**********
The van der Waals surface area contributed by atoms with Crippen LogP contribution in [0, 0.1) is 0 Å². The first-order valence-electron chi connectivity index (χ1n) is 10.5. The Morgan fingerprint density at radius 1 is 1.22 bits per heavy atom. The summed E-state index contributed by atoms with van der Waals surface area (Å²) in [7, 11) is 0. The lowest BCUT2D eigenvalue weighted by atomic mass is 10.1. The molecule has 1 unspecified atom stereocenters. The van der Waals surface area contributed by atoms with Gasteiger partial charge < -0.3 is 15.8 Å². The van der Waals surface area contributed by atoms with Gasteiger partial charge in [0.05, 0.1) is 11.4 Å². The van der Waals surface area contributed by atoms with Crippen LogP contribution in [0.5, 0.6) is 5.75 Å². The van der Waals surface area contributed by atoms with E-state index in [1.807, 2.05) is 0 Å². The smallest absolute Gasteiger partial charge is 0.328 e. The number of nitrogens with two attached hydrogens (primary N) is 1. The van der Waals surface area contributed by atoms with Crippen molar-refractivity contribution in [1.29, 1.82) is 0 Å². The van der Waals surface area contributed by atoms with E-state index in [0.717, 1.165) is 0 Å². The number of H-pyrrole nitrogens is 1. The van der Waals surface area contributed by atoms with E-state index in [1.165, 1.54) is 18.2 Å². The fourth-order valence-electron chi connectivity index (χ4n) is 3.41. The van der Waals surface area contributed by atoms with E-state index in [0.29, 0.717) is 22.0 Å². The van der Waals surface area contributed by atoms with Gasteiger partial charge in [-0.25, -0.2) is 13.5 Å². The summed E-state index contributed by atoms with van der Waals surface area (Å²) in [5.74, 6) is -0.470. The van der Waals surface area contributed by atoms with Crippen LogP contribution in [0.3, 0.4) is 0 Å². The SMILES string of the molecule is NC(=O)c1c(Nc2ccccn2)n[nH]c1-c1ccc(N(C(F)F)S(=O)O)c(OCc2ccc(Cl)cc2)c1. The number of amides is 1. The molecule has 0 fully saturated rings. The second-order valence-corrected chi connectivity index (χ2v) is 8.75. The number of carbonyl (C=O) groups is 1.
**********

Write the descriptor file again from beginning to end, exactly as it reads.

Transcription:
The van der Waals surface area contributed by atoms with Crippen LogP contribution in [0, 0.1) is 0 Å². The first-order valence-electron chi connectivity index (χ1n) is 10.5. The Morgan fingerprint density at radius 1 is 1.22 bits per heavy atom. The summed E-state index contributed by atoms with van der Waals surface area (Å²) in [7, 11) is 0. The lowest BCUT2D eigenvalue weighted by atomic mass is 10.1. The molecule has 1 unspecified atom stereocenters. The van der Waals surface area contributed by atoms with Gasteiger partial charge < -0.3 is 15.8 Å². The van der Waals surface area contributed by atoms with Gasteiger partial charge in [0.05, 0.1) is 11.4 Å². The van der Waals surface area contributed by atoms with Crippen LogP contribution in [0.5, 0.6) is 5.75 Å². The van der Waals surface area contributed by atoms with E-state index in [1.807, 2.05) is 0 Å². The smallest absolute Gasteiger partial charge is 0.328 e. The number of nitrogens with two attached hydrogens (primary N) is 1. The van der Waals surface area contributed by atoms with Crippen molar-refractivity contribution in [1.29, 1.82) is 0 Å². The van der Waals surface area contributed by atoms with E-state index in [0.717, 1.165) is 0 Å². The number of H-pyrrole nitrogens is 1. The van der Waals surface area contributed by atoms with E-state index in [1.165, 1.54) is 18.2 Å². The fourth-order valence-electron chi connectivity index (χ4n) is 3.41. The van der Waals surface area contributed by atoms with E-state index in [0.29, 0.717) is 22.0 Å². The van der Waals surface area contributed by atoms with Gasteiger partial charge in [-0.25, -0.2) is 13.5 Å². The summed E-state index contributed by atoms with van der Waals surface area (Å²) in [5.74, 6) is -0.470. The van der Waals surface area contributed by atoms with Crippen LogP contribution in [0.3, 0.4) is 0 Å². The SMILES string of the molecule is NC(=O)c1c(Nc2ccccn2)n[nH]c1-c1ccc(N(C(F)F)S(=O)O)c(OCc2ccc(Cl)cc2)c1. The number of amides is 1. The molecule has 0 fully saturated rings. The second-order valence-corrected chi connectivity index (χ2v) is 8.75. The number of carbonyl (C=O) groups is 1.